This brings us to what. What exactly would these CCs do? Firstly, video is the mainstay of video volunteers, so therefore, video training would be imparted. Since these CCs would be individuals from different regions of the country, it is our responsibility to train them as ‘video journalists’ capable of conceptualizing, scripting and shooting a story by themselves. The second part would be to familiarize them with new media – sms updates, twitter, facebook – so that people could not just follow their video stories but get invested in the individual CCs themselves. On our end, we have to create an interactive website that hosts all these stories, identifiable by themes, CCs and regions, so that it could become a one-stop spot on the internet for finding out stories from the ‘real’ India. An online platform essentially means that our target audience is not necessarily an Indian audience (as broadband speeds and internet penetration levels are quite low) but it is to find and secure a large international audience. Through their interest we can show these videos on multiple websites, TV channels and so on. But for all this to happen, one needed to also create a very efficient system at the Video Volunteers headquarters that could handle the influx of these videos every month. Right now we have about 30 CCs, and if they send in the decided number of 5 videos per month, then VV will have 150 videos come to the Goa office that will then have to be edited, subtitled, uploaded and organized. For that there was a rapid expansion of staff; a program director was brought in from the US along with project managers, editors etc.
When? The program has already been officially launched by our brand ambassador, Bollywood star Abhay Deol in Gujarat. In a month the first batch of videos will come rolling in and VV will find out how well they managed to train the CCs and also the individual capacity of these CCs to produce 5 videos a month. The basis of all this was a 2 week video training bootcamp organized by VV where these 30 CCs were trained in the technical aspects of video production as well as the theoretical concepts of journalism which includes staying away from personal agendas.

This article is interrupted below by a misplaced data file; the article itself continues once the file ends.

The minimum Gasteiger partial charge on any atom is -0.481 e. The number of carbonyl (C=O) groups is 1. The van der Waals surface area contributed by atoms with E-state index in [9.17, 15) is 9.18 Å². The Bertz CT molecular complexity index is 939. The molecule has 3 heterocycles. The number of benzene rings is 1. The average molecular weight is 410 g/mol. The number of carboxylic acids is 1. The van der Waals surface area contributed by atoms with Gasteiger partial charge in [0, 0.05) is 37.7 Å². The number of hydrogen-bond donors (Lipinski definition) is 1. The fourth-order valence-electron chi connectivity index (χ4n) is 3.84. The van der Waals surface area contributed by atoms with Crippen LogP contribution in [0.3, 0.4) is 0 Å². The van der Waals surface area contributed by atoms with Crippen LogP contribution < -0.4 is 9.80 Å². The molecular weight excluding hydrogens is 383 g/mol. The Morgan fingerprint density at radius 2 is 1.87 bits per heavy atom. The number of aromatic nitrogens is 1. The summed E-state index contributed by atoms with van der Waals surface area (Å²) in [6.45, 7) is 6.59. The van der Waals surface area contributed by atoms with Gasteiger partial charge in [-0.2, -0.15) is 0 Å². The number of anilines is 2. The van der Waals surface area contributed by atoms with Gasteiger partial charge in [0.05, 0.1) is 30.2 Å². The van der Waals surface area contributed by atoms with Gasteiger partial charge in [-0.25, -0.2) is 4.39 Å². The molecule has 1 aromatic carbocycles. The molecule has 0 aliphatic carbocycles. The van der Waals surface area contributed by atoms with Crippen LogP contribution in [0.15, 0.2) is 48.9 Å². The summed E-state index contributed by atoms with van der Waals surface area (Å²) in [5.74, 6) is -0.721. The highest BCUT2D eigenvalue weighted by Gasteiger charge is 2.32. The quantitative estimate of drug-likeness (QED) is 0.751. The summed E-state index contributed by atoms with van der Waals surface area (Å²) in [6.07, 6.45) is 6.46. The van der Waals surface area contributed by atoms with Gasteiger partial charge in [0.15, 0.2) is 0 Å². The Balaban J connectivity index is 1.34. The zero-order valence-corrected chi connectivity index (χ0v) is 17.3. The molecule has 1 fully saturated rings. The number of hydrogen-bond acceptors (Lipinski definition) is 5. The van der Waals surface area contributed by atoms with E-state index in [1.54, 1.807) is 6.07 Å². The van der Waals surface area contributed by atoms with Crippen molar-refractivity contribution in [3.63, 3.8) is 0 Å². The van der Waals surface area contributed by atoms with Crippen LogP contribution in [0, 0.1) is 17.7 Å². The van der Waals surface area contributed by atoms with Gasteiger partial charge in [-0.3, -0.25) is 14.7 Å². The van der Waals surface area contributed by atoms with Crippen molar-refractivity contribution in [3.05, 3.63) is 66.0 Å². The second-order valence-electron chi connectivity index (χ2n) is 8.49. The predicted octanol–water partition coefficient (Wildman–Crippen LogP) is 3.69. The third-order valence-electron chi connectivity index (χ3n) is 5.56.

So who were these people we trained? I can’t possibly go into all of their personal histories but let me try and paint some stories. A girl who grew up wanting to be a boy but was so abused at home that she tried to commit suicide many times. The clincher is that she was adopted by hijras who took her confused sexuality as an insult to them. Only when she left home and lived on the pavement did she meet her first transsexual and realize she is not alone. We had amazing women who have been victims of severe domestic violence, but have finally stood up to fight for womens rights. We have young men from communities where their peers are either manual laborers or scavengers, but they have stayed in school despite the odds, to fight for a better future. We had many from tribal communities, here to find a platform to talk about how they are being displaced around the country. We had a muslim woman who told us that this training was the first time in her entire life that she had not been forced to wear her hijab and felt free. I had the opportunity to work with all of them in creating a script for their ‘profile videos’ which will be featured on our website and was overwhelmed with their passionate stories.
Outside of the training I am also arranging partnerships for this project. People and organizations interested in supporting, working with or showcasing community media. We are finally going to become a rural newswire, so this means muchos expansion. There is a lot more to be said about the issue but I wanted to explain the many pictures I had put up on Facebook to everyone.
See the pics!